Officer Kevin Ambrose was known among Springfield policemen for his uncanny ability to put everyone in a room at ease: His dry humor and easygoing approach made him the perfect agent to cut tension in a heated situation.
“As bad a mood as you could be in, you’d always forget about it when Kevin walked into the room,” said Ambrose’s longtime colleague and friend, Springfield Detective Kevin Burnham.
Planning to retire in just a year, Ambrose, 56, was shot and killed in the line of duty Monday afternoon while responding to a domestic call between Shawn Bryan, 35, a New York correctional officer, and his former girlfriend, Charlene Mitchell, 29.
According to police, Bryan shot Ambrose and Mitchell, then shot and killed himself. Mitchell remained hospitalized Tuesday night.
Sergeant John Delaney, a Springfield police spokesman, said Ambrose had been in a one-man cruiser in the Sixteen Acres area of Springfield, a typical assignment in what is considered a quiet neighborhood. He did not wait for backup because he was not responding to a domestic violence call, Delaney said; the call was supposed to be more routine.
‘For him, it wasn’t just about the badge. It was about something more.’
According to police, Ambrose responded to a call to enforce a restraining order on Lawton Street. He was supposed to escort Bryan into the apartment as he retrieved a few of his possessions.
When Ambrose arrived, Bryan and Mitchell were waiting outside.
But once they reached the top of the stairs to the apartment, Bryan allegedly pushed Mitchell inside and slammed the door. As Ambrose tried to push his way in, Bryan shot through the door, hitting Ambrose in the shoulder. Then, Bryan opened the door and shot Ambrose in the face, police said.
Even in the twilight of his career and after years as a burglary detective, Ambrose had little desire for a desk job, colleagues said, because he was a patrolman at heart. He liked being out on the streets, meeting new people and seeing new things. And most of all, they said, he liked to help others.
“He loved doing what he was doing,” said Rich Taylor, building manager for Springfield police. “For him, it wasn’t just about the badge. It was about something more.”
Ambrose had planned to retire next year, telling Burnham that he looked forward to spending more time with his family, especially his elderly father and his granddaughter.
“He said he was going to walk around with his dad, because he could catch him, and with Victoria [his granddaughter], even though he couldn’t catch her,” Burnham recalled Tuesday.
Ambrose’s sense of humor and quick one-liners were legendary within the Springfield Police Department, where he often greeted officers with a jolly jab about their age, urging them to retire from the force.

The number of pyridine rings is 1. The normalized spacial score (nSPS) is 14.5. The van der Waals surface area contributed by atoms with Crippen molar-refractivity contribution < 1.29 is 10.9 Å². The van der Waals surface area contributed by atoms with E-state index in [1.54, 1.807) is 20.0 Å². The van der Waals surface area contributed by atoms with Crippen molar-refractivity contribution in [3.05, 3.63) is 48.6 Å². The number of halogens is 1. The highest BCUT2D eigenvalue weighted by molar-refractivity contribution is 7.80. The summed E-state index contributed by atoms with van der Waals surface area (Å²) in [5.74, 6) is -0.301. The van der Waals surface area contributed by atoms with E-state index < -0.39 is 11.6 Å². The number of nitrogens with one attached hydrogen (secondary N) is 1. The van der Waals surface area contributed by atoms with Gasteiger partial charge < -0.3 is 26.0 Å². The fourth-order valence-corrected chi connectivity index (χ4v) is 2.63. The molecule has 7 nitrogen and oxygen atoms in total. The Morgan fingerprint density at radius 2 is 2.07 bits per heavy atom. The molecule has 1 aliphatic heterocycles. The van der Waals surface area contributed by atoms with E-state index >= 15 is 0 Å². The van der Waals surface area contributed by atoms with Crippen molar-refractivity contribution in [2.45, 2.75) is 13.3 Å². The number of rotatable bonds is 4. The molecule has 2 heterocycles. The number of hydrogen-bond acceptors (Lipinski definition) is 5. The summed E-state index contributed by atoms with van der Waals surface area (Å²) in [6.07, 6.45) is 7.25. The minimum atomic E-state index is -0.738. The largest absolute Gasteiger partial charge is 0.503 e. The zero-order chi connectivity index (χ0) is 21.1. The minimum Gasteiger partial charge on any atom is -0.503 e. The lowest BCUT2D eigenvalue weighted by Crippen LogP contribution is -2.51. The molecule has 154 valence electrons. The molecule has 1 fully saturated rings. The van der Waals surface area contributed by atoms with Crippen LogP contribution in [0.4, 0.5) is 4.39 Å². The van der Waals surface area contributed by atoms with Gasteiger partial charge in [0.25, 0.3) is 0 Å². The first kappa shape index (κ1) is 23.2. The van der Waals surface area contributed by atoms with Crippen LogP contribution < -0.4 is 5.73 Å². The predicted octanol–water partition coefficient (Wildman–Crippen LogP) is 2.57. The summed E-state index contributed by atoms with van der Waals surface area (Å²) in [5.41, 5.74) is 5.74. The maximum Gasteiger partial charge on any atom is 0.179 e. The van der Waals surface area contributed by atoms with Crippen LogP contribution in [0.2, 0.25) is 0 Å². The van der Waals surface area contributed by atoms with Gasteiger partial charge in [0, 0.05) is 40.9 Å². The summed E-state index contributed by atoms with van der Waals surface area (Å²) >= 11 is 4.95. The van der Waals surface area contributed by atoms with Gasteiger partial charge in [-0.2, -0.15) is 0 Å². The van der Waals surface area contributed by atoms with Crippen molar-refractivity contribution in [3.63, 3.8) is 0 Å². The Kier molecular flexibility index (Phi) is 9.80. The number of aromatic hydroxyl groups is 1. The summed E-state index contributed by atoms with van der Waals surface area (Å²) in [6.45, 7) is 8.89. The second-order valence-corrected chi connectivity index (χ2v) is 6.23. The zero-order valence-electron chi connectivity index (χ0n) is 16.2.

“He had a way of coming out with a comment out of nowhere that would be like a bolt of lightning in the discussion,” said Officer Roger Landry.
Taylor, the building manager, recalled that he, Ambrose, and other Springfield police officers once attended an event where a former Springfield mayor was speaking at considerable length. As the speech wore on and the audience began to fidget and sigh, Ambrose piped up: “You done yet?” Eliciting chuckles from the crowd and the mayor, he continued, “We’ve got things to do!”
“He’d be teasing you, but he had a funny way of saying it that you’d never get mad at him,” Taylor said.
Burnham met Ambrose when he was a cadet. He was a jokester back then, Burnham recalled, though perhaps a little more bawdy. Later, the two lived two houses away from one another in Wilbraham.
When, about a decade ago, Burnham arrived home with a moving truck, Ambrose and his son Kyle stopped tossing their baseball and within minutes came over to ask if Burnham needed help.
Ambrose, whose family did not want to talk to the media, attended Springfield’s Technical High School, where he played soccer and baseball. Those skills came in handy when he began coaching his son’s sports teams. He was a determined coach, Burnham said, scheduling four practices a week, but also paying out-of-pocket to ensure that the teams had a raucous end-of-season party.
Ambrose’s wake will be held Thursday from 2 to 7 p.m. at Sampson Chapel of the Acres in Springfield. The funeral will be at 11 a.m. Friday at St. Catherine of Siena Church, with a procession of law enforcement officers to Hillcrest Park Cemetery afterward.
On Wednesday, Taylor said he could not help but think about the police scanner in the moments after Ambrose arrived at the domestic call Monday. Other officers heard a struggle, then silence. A supervisor got on the radio, requesting that other officers keep the line clear, waiting for a response from Ambrose as the radio dispatcher called his number over and over, receiving no answer.